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Shellac - Caustic soda

G’day The action of caustic soda on shellac is simply to soften it so
that it may be easily scraped away. When applied to paint, it
reacts with the fatty part of the paint, allowing the remainder to be
scraped off. Caustic soda is not normally included in the term
’solvent’. When it makes things “disappear” like meat, for instance,
it reacts with the fat and forms a soap and glycerin. Contrary to
popular belief it does not ‘eat’ bone. It simply removes all the
fat, leaving the mineral part of the bone, which is how laboratories
prepare skeletons for display and study, and how bone carvers prepare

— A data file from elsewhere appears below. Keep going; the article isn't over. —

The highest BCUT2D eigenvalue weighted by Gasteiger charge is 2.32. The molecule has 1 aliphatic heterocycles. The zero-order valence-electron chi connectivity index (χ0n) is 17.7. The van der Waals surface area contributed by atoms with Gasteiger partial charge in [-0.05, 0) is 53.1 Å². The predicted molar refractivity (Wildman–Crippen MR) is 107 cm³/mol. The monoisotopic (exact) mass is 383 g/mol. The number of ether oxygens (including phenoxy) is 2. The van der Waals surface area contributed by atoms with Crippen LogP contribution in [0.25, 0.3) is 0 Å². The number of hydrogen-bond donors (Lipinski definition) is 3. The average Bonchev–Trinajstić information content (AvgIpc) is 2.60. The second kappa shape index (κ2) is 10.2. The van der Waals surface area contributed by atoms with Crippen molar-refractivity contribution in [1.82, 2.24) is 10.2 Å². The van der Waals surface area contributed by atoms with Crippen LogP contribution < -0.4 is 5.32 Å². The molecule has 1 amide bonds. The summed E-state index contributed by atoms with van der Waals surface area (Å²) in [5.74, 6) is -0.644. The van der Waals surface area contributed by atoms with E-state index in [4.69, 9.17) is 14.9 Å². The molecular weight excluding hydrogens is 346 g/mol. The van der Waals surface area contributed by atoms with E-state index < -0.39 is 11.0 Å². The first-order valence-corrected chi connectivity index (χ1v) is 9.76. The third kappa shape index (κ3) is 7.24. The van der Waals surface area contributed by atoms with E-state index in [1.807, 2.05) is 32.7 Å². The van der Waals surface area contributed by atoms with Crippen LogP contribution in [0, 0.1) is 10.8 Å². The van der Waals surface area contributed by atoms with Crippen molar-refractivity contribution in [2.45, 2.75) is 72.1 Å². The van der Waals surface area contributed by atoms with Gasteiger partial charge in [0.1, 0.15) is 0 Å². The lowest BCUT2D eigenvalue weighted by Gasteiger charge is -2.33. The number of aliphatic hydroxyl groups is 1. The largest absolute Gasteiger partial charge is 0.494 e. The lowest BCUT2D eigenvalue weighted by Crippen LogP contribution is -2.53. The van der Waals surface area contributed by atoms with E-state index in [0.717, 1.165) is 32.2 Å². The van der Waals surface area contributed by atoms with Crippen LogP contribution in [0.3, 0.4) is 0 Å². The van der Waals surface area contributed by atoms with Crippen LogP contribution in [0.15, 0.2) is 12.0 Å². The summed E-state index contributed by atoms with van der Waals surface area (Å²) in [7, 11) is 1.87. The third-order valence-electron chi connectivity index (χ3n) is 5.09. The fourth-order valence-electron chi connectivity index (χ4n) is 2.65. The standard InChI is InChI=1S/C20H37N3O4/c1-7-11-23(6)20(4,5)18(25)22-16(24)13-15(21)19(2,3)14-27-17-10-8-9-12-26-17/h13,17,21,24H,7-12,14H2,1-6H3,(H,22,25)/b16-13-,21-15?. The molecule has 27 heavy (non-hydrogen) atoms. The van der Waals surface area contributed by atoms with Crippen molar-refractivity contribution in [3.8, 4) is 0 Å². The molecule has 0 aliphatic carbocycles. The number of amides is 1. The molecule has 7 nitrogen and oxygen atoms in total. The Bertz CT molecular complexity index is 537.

their work specimens. The reaction between organic materials and
caustic soda can be quite violent and it destroys part of the
structure. One of your correspondents suggested that caustic soda was
thrown into pits containing bodies. I suggest that this was not
caustic soda but quicklime (calcium oxide) which removes water from
the body, then the alkaline material slowly disintegrates. Chloride
of Lime (calcium hypochlorite) was used for the same purpose, and in
this case it acted as a bacterial deterrent, so smells and bacterial
reactions could not occur.

To prepare shellac for use, it is common to simply pour a little
ethanol or methylated spirit into a jar containing some of the flake,
covering, and just leaving it overnight. Further meth spirit can be
added later if needed.

Cheers for now,
John Burgess; @John_Burgess2 of Mapua, Nelson NZ